A paraplegic pilot has flown a 12,000-mile journey from Yorkshire, England to the other side of the world, landing at Australia's iconic Sydney Opera House and Harbour Bridge.
The incredible journey, which took four months to complete, is all the more remarkable as Dave Sykes was paralysed from the waist down following a motorcycle accident 18 months ago. His wheelchair is dismantled then folded up and tethered to the side of his small microlight before each take-off. During his daring flight he crossed over dense jungle, arid desert, bustling cities, oceans and through the odd tropical storm. He was also nearly shot down when flying over Iran.
Mr Sykes, who will now fly back to Britain in a conventional passenger flight, was over the moon when he saw the iconic sights at Sydney Harbour; "I could see the bridge in front of me - I thought, this is what I've planned for two years for. This is the actual final flight of it all! I just couldn't stop smiling really, and then flying over the actual bridge, looking at all the people doing the bridge walk waving at me, that was something else that was." he beamed.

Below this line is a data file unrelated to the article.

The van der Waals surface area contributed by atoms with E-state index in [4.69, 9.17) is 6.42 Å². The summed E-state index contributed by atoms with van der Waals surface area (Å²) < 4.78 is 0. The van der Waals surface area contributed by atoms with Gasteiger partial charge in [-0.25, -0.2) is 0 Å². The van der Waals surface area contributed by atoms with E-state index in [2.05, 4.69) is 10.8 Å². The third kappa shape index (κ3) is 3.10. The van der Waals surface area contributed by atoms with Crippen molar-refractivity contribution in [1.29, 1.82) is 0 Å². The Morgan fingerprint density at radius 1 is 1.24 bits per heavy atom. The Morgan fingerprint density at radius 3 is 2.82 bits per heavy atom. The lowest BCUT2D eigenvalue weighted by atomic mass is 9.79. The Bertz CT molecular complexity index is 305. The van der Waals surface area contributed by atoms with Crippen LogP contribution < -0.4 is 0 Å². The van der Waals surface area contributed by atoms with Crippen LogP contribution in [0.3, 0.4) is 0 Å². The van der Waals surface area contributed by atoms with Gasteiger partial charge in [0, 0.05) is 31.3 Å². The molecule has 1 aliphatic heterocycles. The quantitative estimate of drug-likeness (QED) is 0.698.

The reason why the arduous marathon journey was undertaken was all down to his friends challenging him that he could not fly all the way to Sydney, reports Sky News.
The amazing feat was also undertaken to commemorate 80 years since Amy Johnson became the first woman to fly solo to Australia. His flight endured incredibly hostile terrain as well as testing storms, winds and rain, according to his dedicated website Solo Flight Global.
The money raised during the expedition went to Yorkshire Air Ambulance, a charity that delivers trauma victims to hospital very quickly wherever they may be in the county.
Mr Sykes is now planning another adventure, but he yet to reveal what those plans are just yet.